Everrati's Electric Ford GT40 Is One Step Closer To Customers

Classic Cars / Comments

The electrified icon just passed a series of important safety tests.

Everrati's gorgeous Ford GT40 electric restomod is one step closer to customers after passing electrical safety testing in the UK.

The company's powertrain was subjected to the stringent UN-ECE R100.01 safety standards that evaluate whether electric powertrains are safe for use. Several tests are conducted, including protection against electric shock, isolation resistance testing, and protection against direct and indirect contact. Everrati's all-electric Land Rover Series IIA, which is already on sale, also passed safety tests in the Netherlands.

"The achievement of our Land Rover Series IIA and GT40 in attaining compliance to the vigorous ... electrical safety testing is a testament to Everrati's OEM-grade engineering, design, and quality processes, which continues to raise the benchmark for the standards of electrified classics," said founder and CEO, Justin Lunny.

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Underneath the gorgeous Ron Bradshaw-designed bodywork, you'll find the Everrati GT40 has more in common with a Mustang Mach-E than it does a modern-day Ford GT.

Thanks to a 62.5 kWh lithium-ion battery and twin high-performance radial-flux permanent magnet electric motors, the electric GT40 has up to 800 horsepower and 590 lb-ft of torque. That's a lot more than the original car could muster and allows the restomodded variant to hit 60 mph in a claimed 3.5 seconds.

Everrati has managed to keep the curb weight remarkably low; the GT40 weighs in at just 2,910 lbs, which is even lighter than a fully-fueled GT40 back in the day. Moreover, clever battery packaging has improved the weight distribution, which now measures 40:60 front to rear.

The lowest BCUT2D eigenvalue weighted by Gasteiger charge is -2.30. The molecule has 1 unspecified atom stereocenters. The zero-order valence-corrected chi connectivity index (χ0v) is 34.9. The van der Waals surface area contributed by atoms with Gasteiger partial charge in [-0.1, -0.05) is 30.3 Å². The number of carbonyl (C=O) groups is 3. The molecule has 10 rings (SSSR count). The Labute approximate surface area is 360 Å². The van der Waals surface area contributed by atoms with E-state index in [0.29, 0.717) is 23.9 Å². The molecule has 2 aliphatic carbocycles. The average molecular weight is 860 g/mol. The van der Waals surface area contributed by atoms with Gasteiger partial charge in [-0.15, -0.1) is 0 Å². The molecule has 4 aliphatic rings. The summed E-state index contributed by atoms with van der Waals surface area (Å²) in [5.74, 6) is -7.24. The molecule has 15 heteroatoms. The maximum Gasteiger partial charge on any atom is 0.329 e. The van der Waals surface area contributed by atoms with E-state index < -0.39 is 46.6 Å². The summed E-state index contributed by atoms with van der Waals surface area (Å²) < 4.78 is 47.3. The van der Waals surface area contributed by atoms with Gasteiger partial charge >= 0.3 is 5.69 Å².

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But improved performance and handling can't compensate for the raw driving experience afforded by a V8 motor and manual gearbox. Everrati knows this and has fitted its electric variant with active sound generators that can provide up to 110db of augmented V8 sound. It's not the same as the original, but it's something.

A more interesting development is the gear lever. It operates like a normal EV shifter, allowing one to select park, reverse or drive. However, in 'Race Mode,' the driver can select virtual gearing that is said to capture the essence of the original car.

Everrati claims the electric GT40 should be able to travel more than 125 miles on a single charge, making it ideal for a Sunday morning blast or a spirited jaunt around a local raceway.

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This year, the outfit forged an alliance with the Aria Group, a California-based company that specializes in low-volume vehicle manufacturing. The move will hopefully meet the demand for electric Porsche 911 restomods, which, according to Everrati, is proving popular with eco-conscious gearheads in America.

Should you not want an electric GT40, Porsche, or Land Rover, the automotive group will happily electrify a "Pagoda" Mercedes-Benz W113, making it the ideal coastal cruiser.

"Every Everrati product is the result of the most robust vehicle development and the attention to detail from our team of highly-skilled specialists," added Lunny. "Both the GT40 and Series IIA, like all of our models, represent the very best in electrified icons and underline how we are continuing to set new standards in this rapidly growing sector."

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